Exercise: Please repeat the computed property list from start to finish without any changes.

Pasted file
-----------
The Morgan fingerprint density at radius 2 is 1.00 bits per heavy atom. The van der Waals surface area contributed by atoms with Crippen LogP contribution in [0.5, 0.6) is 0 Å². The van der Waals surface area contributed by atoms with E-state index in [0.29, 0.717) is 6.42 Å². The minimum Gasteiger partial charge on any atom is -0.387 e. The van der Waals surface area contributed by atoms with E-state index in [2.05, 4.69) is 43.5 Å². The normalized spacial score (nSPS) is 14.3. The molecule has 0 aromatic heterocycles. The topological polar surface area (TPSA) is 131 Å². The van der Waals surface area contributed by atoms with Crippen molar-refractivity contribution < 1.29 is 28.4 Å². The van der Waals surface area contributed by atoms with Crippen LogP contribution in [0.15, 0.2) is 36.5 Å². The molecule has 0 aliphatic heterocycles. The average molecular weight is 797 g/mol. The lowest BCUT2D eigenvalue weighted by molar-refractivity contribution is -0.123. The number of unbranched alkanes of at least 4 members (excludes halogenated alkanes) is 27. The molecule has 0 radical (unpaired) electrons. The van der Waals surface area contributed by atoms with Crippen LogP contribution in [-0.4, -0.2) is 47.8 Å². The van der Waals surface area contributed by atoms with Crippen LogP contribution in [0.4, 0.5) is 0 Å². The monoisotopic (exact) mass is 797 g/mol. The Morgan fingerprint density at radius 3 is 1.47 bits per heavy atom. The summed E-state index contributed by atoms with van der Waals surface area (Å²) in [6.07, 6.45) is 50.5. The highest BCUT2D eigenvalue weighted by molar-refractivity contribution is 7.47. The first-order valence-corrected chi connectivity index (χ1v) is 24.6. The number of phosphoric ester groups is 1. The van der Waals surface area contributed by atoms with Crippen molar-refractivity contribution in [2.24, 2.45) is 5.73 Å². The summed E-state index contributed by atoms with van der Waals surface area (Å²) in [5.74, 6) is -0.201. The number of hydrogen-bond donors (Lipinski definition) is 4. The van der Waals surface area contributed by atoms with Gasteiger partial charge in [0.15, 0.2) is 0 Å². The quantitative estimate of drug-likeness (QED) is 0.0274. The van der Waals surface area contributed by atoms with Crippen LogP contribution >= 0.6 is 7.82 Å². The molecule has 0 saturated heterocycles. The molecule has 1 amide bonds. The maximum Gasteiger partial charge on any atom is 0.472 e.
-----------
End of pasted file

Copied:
The Morgan fingerprint density at radius 2 is 1.00 bits per heavy atom. The van der Waals surface area contributed by atoms with Crippen LogP contribution in [0.5, 0.6) is 0 Å². The van der Waals surface area contributed by atoms with E-state index in [0.29, 0.717) is 6.42 Å². The minimum Gasteiger partial charge on any atom is -0.387 e. The van der Waals surface area contributed by atoms with E-state index in [2.05, 4.69) is 43.5 Å². The normalized spacial score (nSPS) is 14.3. The molecule has 0 aromatic heterocycles. The topological polar surface area (TPSA) is 131 Å². The van der Waals surface area contributed by atoms with Crippen molar-refractivity contribution < 1.29 is 28.4 Å². The van der Waals surface area contributed by atoms with Crippen LogP contribution in [0.15, 0.2) is 36.5 Å². The molecule has 0 aliphatic heterocycles. The average molecular weight is 797 g/mol. The lowest BCUT2D eigenvalue weighted by molar-refractivity contribution is -0.123. The number of unbranched alkanes of at least 4 members (excludes halogenated alkanes) is 27. The molecule has 0 radical (unpaired) electrons. The van der Waals surface area contributed by atoms with Crippen LogP contribution in [-0.4, -0.2) is 47.8 Å². The van der Waals surface area contributed by atoms with Crippen LogP contribution in [0.4, 0.5) is 0 Å². The monoisotopic (exact) mass is 797 g/mol. The Morgan fingerprint density at radius 3 is 1.47 bits per heavy atom. The summed E-state index contributed by atoms with van der Waals surface area (Å²) in [6.07, 6.45) is 50.5. The highest BCUT2D eigenvalue weighted by molar-refractivity contribution is 7.47. The first-order valence-corrected chi connectivity index (χ1v) is 24.6. The number of phosphoric ester groups is 1. The van der Waals surface area contributed by atoms with Crippen molar-refractivity contribution in [2.24, 2.45) is 5.73 Å². The summed E-state index contributed by atoms with van der Waals surface area (Å²) in [5.74, 6) is -0.201. The number of hydrogen-bond donors (Lipinski definition) is 4. The van der Waals surface area contributed by atoms with Gasteiger partial charge in [0.15, 0.2) is 0 Å². The quantitative estimate of drug-likeness (QED) is 0.0274. The van der Waals surface area contributed by atoms with Crippen LogP contribution >= 0.6 is 7.82 Å². The molecule has 0 saturated heterocycles. The molecule has 1 amide bonds. The maximum Gasteiger partial charge on any atom is 0.472 e.